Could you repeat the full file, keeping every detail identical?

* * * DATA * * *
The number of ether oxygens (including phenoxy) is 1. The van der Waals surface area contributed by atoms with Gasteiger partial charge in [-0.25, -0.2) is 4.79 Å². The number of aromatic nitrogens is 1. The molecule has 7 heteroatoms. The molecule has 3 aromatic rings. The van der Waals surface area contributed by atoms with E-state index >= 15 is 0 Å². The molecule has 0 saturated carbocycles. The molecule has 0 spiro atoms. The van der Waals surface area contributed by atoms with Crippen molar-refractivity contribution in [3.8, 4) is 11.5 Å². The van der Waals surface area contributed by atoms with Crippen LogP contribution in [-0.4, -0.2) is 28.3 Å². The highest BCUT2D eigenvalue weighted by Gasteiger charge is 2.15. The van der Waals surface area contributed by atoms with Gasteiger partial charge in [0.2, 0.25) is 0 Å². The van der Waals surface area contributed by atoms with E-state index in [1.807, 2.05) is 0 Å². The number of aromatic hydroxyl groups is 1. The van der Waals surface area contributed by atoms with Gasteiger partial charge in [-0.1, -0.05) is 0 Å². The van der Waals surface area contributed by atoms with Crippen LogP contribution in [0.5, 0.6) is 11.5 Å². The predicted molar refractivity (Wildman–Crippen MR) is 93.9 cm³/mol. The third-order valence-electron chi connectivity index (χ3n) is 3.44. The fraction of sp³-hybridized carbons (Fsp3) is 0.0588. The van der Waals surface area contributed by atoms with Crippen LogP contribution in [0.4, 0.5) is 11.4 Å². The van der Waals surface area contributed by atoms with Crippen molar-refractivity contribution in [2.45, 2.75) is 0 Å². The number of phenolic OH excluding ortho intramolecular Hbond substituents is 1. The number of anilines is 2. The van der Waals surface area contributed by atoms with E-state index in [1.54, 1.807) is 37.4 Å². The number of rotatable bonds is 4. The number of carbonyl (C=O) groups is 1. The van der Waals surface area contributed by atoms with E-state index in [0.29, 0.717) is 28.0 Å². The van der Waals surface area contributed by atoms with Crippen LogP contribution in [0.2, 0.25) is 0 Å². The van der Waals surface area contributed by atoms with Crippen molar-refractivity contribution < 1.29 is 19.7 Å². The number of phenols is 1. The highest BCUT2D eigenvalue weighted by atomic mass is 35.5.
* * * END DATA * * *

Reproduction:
The number of ether oxygens (including phenoxy) is 1. The van der Waals surface area contributed by atoms with Gasteiger partial charge in [-0.25, -0.2) is 4.79 Å². The number of aromatic nitrogens is 1. The molecule has 7 heteroatoms. The molecule has 3 aromatic rings. The van der Waals surface area contributed by atoms with E-state index >= 15 is 0 Å². The molecule has 0 saturated carbocycles. The molecule has 0 spiro atoms. The van der Waals surface area contributed by atoms with Crippen molar-refractivity contribution in [3.8, 4) is 11.5 Å². The van der Waals surface area contributed by atoms with Crippen LogP contribution in [-0.4, -0.2) is 28.3 Å². The highest BCUT2D eigenvalue weighted by Gasteiger charge is 2.15. The van der Waals surface area contributed by atoms with Gasteiger partial charge in [0.2, 0.25) is 0 Å². The van der Waals surface area contributed by atoms with E-state index in [1.807, 2.05) is 0 Å². The number of aromatic hydroxyl groups is 1. The van der Waals surface area contributed by atoms with Gasteiger partial charge in [-0.1, -0.05) is 0 Å². The van der Waals surface area contributed by atoms with Crippen LogP contribution in [0.5, 0.6) is 11.5 Å². The predicted molar refractivity (Wildman–Crippen MR) is 93.9 cm³/mol. The third-order valence-electron chi connectivity index (χ3n) is 3.44. The fraction of sp³-hybridized carbons (Fsp3) is 0.0588. The van der Waals surface area contributed by atoms with Crippen LogP contribution in [0.4, 0.5) is 11.4 Å². The van der Waals surface area contributed by atoms with Crippen molar-refractivity contribution in [2.45, 2.75) is 0 Å². The number of phenolic OH excluding ortho intramolecular Hbond substituents is 1. The number of anilines is 2. The van der Waals surface area contributed by atoms with E-state index in [1.54, 1.807) is 37.4 Å². The number of rotatable bonds is 4. The number of carbonyl (C=O) groups is 1. The van der Waals surface area contributed by atoms with E-state index in [0.29, 0.717) is 28.0 Å². The van der Waals surface area contributed by atoms with Crippen LogP contribution in [0.2, 0.25) is 0 Å². The van der Waals surface area contributed by atoms with Crippen molar-refractivity contribution < 1.29 is 19.7 Å². The number of phenols is 1. The highest BCUT2D eigenvalue weighted by atomic mass is 35.5.